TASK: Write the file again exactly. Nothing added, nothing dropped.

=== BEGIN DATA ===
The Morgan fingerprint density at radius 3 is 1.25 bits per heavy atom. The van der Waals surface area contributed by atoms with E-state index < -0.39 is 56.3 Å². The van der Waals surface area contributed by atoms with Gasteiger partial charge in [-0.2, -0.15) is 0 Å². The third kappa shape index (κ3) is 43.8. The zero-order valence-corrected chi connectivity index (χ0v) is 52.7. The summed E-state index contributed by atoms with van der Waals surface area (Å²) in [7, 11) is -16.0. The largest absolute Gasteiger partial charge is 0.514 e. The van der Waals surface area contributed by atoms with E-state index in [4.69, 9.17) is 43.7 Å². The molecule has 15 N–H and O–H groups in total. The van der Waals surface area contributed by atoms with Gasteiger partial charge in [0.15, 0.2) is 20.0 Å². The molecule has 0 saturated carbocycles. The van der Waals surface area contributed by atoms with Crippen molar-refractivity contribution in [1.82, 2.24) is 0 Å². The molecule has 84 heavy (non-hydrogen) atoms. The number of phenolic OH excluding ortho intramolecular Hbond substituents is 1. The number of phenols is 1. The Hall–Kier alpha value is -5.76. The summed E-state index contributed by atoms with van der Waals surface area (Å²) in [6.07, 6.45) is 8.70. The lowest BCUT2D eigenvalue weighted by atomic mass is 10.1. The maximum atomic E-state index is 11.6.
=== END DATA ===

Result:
The Morgan fingerprint density at radius 3 is 1.25 bits per heavy atom. The van der Waals surface area contributed by atoms with E-state index < -0.39 is 56.3 Å². The van der Waals surface area contributed by atoms with Gasteiger partial charge in [-0.2, -0.15) is 0 Å². The third kappa shape index (κ3) is 43.8. The zero-order valence-corrected chi connectivity index (χ0v) is 52.7. The summed E-state index contributed by atoms with van der Waals surface area (Å²) in [7, 11) is -16.0. The largest absolute Gasteiger partial charge is 0.514 e. The van der Waals surface area contributed by atoms with E-state index in [4.69, 9.17) is 43.7 Å². The molecule has 15 N–H and O–H groups in total. The van der Waals surface area contributed by atoms with Gasteiger partial charge in [0.15, 0.2) is 20.0 Å². The molecule has 0 saturated carbocycles. The van der Waals surface area contributed by atoms with Crippen molar-refractivity contribution in [1.82, 2.24) is 0 Å². The molecule has 84 heavy (non-hydrogen) atoms. The number of phenolic OH excluding ortho intramolecular Hbond substituents is 1. The number of phenols is 1. The Hall–Kier alpha value is -5.76. The summed E-state index contributed by atoms with van der Waals surface area (Å²) in [6.07, 6.45) is 8.70. The lowest BCUT2D eigenvalue weighted by atomic mass is 10.1. The maximum atomic E-state index is 11.6.